Huggins, Shannon (2015-05). Expression of Thyroid Stimulating Hormone in Cervical Epithelial Cells. Master's Thesis.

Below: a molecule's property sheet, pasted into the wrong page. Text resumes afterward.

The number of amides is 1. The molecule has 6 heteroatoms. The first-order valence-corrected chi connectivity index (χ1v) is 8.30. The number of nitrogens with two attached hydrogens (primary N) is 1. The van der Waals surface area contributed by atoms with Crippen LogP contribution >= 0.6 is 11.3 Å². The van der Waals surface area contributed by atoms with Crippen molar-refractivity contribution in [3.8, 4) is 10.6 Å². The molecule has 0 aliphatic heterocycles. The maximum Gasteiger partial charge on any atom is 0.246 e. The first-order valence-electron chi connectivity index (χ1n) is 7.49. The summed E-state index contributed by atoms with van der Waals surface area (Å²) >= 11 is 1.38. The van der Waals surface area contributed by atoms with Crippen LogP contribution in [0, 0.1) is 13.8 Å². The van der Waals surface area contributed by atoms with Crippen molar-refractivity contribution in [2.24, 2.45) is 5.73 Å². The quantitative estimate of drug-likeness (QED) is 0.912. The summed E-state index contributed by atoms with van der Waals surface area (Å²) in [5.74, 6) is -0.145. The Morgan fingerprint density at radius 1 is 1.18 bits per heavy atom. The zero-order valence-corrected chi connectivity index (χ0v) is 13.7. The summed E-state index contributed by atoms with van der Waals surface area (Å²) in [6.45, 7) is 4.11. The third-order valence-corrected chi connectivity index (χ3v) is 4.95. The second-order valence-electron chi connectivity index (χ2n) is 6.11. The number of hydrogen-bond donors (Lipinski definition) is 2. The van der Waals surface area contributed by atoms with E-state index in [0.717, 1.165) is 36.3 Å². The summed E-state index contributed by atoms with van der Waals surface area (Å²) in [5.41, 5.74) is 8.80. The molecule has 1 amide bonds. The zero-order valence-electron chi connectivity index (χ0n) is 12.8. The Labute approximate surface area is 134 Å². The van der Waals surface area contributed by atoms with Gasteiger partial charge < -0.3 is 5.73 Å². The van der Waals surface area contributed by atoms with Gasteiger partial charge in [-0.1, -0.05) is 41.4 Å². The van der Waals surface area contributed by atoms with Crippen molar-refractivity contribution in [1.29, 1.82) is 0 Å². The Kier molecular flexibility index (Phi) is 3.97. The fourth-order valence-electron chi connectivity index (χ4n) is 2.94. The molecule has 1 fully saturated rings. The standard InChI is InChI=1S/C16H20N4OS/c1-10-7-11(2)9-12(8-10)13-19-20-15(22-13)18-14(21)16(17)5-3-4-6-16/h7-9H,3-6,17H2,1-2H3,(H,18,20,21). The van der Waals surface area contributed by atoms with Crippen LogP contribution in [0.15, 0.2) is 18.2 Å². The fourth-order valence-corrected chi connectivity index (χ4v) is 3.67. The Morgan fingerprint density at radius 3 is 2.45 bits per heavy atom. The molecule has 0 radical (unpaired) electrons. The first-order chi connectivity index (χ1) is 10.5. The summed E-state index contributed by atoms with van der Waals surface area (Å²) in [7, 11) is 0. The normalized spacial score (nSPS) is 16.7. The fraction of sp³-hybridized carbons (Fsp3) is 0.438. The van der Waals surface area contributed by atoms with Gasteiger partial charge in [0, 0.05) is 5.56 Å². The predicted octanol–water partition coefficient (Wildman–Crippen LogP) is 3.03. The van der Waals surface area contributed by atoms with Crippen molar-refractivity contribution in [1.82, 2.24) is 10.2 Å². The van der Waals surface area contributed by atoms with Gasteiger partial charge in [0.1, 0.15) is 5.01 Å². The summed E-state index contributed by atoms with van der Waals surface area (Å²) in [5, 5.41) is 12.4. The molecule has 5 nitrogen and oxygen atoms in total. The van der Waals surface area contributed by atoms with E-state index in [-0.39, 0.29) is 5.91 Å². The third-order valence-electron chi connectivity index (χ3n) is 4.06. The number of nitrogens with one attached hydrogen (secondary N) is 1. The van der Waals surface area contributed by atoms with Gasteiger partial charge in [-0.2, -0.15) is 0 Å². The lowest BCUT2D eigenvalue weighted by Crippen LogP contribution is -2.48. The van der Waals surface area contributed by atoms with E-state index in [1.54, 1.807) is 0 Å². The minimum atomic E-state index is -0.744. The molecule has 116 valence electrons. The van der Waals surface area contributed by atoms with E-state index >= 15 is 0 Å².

Thyroid stimulating hormone (TSH) is an important endocrine hormone of the pituitary affecting metabolism, development, and immunity. However, TSH has lesser known roles in other bodily processes. Cells of the peripheral immune system are known to produce TSH, and epithelial tissues in the intestine and dermis have also been found to express TSH. We hypothesized that TSH may play a role in the mechanism of action of human papilloma virus infection in cervical epithelia, and subsequent tumorigenesis. As a first step in testing that hypothesis, the objective of this project was to evaluate human cervicalYderived epithelial cell lines for endogenous TSH production. We examined TSH expression in four cell lines that included cells derived from normal epithelium (Ect1) and three cervical cancer cell lines (C33A, HeLa, SW756). Three of the cell lines (Ect1, HeLa, SW756) were also positive for human papilloma virus (HPV) infection. The expression of TSH mRNA and protein in human cervical epithelial cells was demonstrated for the first time in this study. Physical data generated show strong evidence that TSH is produced in several cervical epithelial cell lines. The ILY7 protein was also present in all cell lines, consistent with findings in other tissue types. The data in this experiment also suggested a possible relationship between TSH expression and the presence of HPV infection. This research establishes a foundation for further research to address the functional role of TSH in cervical epithelium.